Case Reports:

Intrathoracic synovial sarcoma with BRAF V600E mutation

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Oncotarget. 2023; 14:703-708. https://doi.org/10.18632/oncotarget.28475

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Ida Russo, Sabina Barresi, Pier Luigi Di Paolo, Valentina Di Ruscio, Giada Del Baldo, Annalisa Serra, Silvia Vallese, Evelina Miele, Angela Mastronuzzi, Rita Alaggio, Andrea Ferrari and Giuseppe Maria Milano _


Ida Russo1, Sabina Barresi2, Pier Luigi Di Paolo4, Valentina Di Ruscio1, Giada Del Baldo1, Annalisa Serra1, Silvia Vallese2, Evelina Miele1, Angela Mastronuzzi1, Rita Alaggio2, Andrea Ferrari3 and Giuseppe Maria Milano1

1 Department of Pediatric Hematology and Oncology, Gene and Cellular Therapy, Bambino Gesù Children's Hospital IRCCS, Rome, Italy

2 Department of Pathology, Bambino Gesù Children's Hospital IRCCS, Rome, Italy

3 Pediatric Oncology Unit, Fondazione IRCCS Istituto Nazionale Tumori, Milano, Italy

4 Department of Radiology, Bambino Gesù Children's Hospital IRCCS, Rome, Italy

Correspondence to:

Giuseppe Maria Milano, email: [email protected]

Keywords: synovial sarcoma; next-generation sequencing; BRAF V600E mutation; targeted therapy

Received: May 18, 2023     Accepted: June 28, 2023     Published: July 07, 2023

Copyright: © 2023 Russo et al. This is an open access article distributed under the terms of the Creative Commons Attribution License (CC BY 3.0), which permits unrestricted use, distribution, and reproduction in any medium, provided the original author and source are credited.


We report a case of 15-year-old boy with intrathoracic synovial sarcoma who relapsed after standard chemotherapy, surgery and radiotherapy. The molecular analysis of the tumour identified a BRAF V600E mutation at time of progression of relapsed disease under third line systemic treatment. This mutation is commonly seen in melanomas and papillary thyroid cancers, but less prevalent (typically <5%) across a variety of other cancer types. The patient underwent selective BRAF inhibitor Vemurafenib treatment achieving partial response (PR) with a progression free survival (PFS) ratio of 1.6 months and an overall survival of 19 months, alive in continuous PR.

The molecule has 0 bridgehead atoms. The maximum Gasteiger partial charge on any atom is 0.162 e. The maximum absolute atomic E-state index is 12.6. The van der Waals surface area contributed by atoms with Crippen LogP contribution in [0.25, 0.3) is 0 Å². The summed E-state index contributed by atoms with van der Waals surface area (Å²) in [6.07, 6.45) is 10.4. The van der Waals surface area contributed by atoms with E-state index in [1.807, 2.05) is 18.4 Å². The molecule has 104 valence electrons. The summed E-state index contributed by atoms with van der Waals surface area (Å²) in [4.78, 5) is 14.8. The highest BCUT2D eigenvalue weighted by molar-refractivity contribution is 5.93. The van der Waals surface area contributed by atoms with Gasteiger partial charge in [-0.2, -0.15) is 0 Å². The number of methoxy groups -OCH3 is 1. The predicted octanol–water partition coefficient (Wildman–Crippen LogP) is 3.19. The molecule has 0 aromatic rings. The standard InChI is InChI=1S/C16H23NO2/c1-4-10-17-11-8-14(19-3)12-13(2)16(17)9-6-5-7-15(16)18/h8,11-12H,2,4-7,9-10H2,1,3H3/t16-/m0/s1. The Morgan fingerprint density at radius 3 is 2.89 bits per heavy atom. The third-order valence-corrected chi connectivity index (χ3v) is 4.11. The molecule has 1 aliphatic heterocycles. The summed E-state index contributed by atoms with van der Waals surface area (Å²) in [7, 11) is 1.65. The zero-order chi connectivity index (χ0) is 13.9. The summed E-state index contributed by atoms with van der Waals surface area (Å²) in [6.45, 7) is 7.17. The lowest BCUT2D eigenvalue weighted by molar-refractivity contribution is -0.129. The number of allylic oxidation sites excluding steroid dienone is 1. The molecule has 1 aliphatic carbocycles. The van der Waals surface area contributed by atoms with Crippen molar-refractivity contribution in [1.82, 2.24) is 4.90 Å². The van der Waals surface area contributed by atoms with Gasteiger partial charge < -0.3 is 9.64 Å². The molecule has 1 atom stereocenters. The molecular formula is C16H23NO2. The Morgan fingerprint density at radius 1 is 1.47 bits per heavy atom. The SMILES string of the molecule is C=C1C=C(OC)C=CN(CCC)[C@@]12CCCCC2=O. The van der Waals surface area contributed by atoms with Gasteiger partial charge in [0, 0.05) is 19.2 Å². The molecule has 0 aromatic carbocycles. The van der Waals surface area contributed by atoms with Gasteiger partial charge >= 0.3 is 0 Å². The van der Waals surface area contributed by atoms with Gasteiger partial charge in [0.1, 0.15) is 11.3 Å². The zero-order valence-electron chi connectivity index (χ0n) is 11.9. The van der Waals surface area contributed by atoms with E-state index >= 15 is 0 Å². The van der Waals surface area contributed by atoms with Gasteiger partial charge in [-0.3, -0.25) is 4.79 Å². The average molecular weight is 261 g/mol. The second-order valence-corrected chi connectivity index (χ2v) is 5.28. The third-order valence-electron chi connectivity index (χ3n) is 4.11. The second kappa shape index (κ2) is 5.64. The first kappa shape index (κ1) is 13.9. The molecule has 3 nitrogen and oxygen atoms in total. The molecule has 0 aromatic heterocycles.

This case highlights the role of routinely next generation sequencing (NGS) used to drive treatment choice and to investigate extensively synovial sarcoma tumour for BRAF mutation.


Synovial sarcoma (SS) is a highly malignant mesenchymal tumour that occurs mainly in adolescents and young adults [1], genetically defined by SS18 gene fusions including SS18–SSX1, SS18–SSX2, and SS18–SSX4. The SS18–SSX protein exerts oncogenic activity through various mechanisms that disrupt epigenetic control. The fusion protein binds to the SWI/SNF chromatin remodelling complex, resulting in the displacement of native SS18 and eviction of BAF47 (SMARCB1) [2, 3]. The fusion protein also interacts with KDM2B to bring together the SWI/ SNF complex and PRC1.1 on the unmethylated CpG islands to aberrantly reactivate the expression of developmentally regulated genes that are otherwise repressed by PRC2 [4, 5]. SS is otherwise genomically silent and additional genetic alterations are rare in the primary tumours, with uncommon secondary mutations including TP53, PTEN, CTNNB1, APC, SETD2, and FBXW7 [6].